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  1. de Vries, E. (Ed.)
    We articulate a framework for characterizing student learning trajectories as they progress through a scientific modeling curriculum. By maintaining coherence between modeling representations and leveraging key design principles including evidence-centered design, we develop mechanisms to evaluate student science and computational thinking (CT) proficiency as they transition from conceptual to computational modeling representations. We have analyzed pre-post assessments and learning artifacts from 99 6th grade students and present three contrasting vignettes to illustrate students’ learning trajectories as they work on their modeling tasks. Our analysis indicates pathways that support the transition and identify domain-specific support needs. Our findings will inform refinements to our curriculum and scaffolding of students to further support the integrated learning of science and CT.
  2. de Vries, E. (Ed.)
    We articulate a framework for characterizing student learning trajectories as they progress through a scientific modeling curriculum. By maintaining coherence between modeling representations and leveraging key design principles including evidence-centered design, we develop mechanisms to evaluate student science and computational thinking (CT) proficiency as they transition from conceptual to computational modeling representations. We have analyzed pre-post assessments and learning artifacts from 99 6th grade students and present three contrasting vignettes to illustrate students’ learning trajectories as they work on their modeling tasks. Our analysis indicates pathways that support the transition and identify domain-specific support needs. Our findings will inform refinements to our curriculum and scaffolding of students to further support the integrated learning of science and CT.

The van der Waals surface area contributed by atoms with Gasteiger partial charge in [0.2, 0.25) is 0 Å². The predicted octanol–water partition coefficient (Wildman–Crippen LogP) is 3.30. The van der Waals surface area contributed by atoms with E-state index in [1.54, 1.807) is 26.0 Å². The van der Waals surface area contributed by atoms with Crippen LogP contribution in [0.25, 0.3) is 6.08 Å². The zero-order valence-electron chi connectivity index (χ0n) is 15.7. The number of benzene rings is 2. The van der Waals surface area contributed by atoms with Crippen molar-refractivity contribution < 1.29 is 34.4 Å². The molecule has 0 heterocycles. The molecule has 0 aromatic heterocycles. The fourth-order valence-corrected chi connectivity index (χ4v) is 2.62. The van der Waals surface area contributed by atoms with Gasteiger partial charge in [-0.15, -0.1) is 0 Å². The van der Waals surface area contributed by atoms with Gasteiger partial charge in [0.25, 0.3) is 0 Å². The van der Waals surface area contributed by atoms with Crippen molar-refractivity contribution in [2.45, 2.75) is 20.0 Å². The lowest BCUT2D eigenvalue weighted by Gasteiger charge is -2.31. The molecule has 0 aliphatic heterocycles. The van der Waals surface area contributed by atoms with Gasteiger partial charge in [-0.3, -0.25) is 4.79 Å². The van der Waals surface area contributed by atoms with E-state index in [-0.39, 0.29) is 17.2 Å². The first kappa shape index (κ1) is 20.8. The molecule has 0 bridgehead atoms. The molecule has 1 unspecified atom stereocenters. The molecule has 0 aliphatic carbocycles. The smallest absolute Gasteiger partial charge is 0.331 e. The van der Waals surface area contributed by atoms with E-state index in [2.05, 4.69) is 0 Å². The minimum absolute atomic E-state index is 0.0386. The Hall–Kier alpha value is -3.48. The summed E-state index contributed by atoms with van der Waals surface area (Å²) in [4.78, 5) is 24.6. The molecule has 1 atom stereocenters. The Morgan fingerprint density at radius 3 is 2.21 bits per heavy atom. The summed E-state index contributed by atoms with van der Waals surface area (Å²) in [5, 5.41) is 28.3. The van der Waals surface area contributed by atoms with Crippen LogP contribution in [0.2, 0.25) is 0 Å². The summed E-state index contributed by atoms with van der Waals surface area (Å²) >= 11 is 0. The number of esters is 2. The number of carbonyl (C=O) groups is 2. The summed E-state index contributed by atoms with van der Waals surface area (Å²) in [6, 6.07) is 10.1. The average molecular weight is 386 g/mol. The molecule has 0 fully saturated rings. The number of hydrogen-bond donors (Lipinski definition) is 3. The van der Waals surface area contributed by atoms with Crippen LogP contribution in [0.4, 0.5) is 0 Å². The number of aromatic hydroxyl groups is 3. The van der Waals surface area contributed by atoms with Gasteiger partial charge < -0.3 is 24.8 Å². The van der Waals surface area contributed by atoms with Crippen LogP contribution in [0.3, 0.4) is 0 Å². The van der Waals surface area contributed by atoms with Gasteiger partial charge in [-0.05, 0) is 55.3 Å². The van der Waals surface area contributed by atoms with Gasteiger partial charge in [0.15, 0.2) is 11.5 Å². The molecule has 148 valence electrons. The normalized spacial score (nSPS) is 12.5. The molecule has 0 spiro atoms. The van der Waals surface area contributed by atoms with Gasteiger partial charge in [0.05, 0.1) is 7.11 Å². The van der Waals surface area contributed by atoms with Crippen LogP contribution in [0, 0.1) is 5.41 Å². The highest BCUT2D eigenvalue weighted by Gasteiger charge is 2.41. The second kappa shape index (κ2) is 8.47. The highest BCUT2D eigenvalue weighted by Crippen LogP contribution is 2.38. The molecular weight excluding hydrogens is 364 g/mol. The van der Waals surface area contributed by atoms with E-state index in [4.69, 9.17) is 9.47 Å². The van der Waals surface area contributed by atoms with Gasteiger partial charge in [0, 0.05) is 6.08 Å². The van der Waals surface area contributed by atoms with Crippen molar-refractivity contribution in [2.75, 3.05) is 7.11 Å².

3. We articulate a framework for characterizing student learning trajectories as they progress through a scientific modeling curriculum. By maintaining coherence between modeling representations and leveraging key design principles including evidence-centered design, we develop mechanisms to evaluate student science and computational thinking (CT) proficiency as they transition from conceptual to computational modeling representations. We have analyzed pre-post assessments and learning artifacts from 99 6th grade students and present three contrasting vignettes to illustrate students’ learning trajectories as they work on their modeling tasks. Our analysis indicates pathways that support the transition and identify domain-specific support needs. Our findings will inform refinements to our curriculum and scaffolding of students to further support the integrated learning of science and CT.
  4. To support teachers in providing all students with opportunities to engage in engineering learning activities, research must examine the ways that elementary teachers support how diverse learners engage with engineering ideas and practices. This study focuses on two teachers' verbal supports in classroom discussions across two class sections of a four-week, NGSS-aligned unit that challenged students to redesign their school to reduce water runoff. We examine the research question: How and to what extent do upper-elementary teachers verbally support students' engagement with engineering practices across diverse classroom contexts in an NGSS-aligned integrated science unit? Classroom audio data was collected daily and coded to analyze support through different purposes of teacher talk. Results reveal the purpose of teachers’ talk often varied between the class sections depending on the instructional activity and indicate that teachers utilized a variety of supports toward students' engagement in different engineering practices. In one class, with a large percentage of students with individualized educational plans, teachers provided more epistemic talk about the engineering practices to contextualize the particular activities. For the other class, with a large percentage of students in advanced mathematics, teachers provided more opportunities for students to engage in discussion and support for students tomore »do engineering. This difference in supports may decrease the opportunities for some students to rigorously engage in engineering ideas and practices. This study can inform future research on the kinds of educative supports needed to guide teaching of integrated engineering activities for diverse students.« less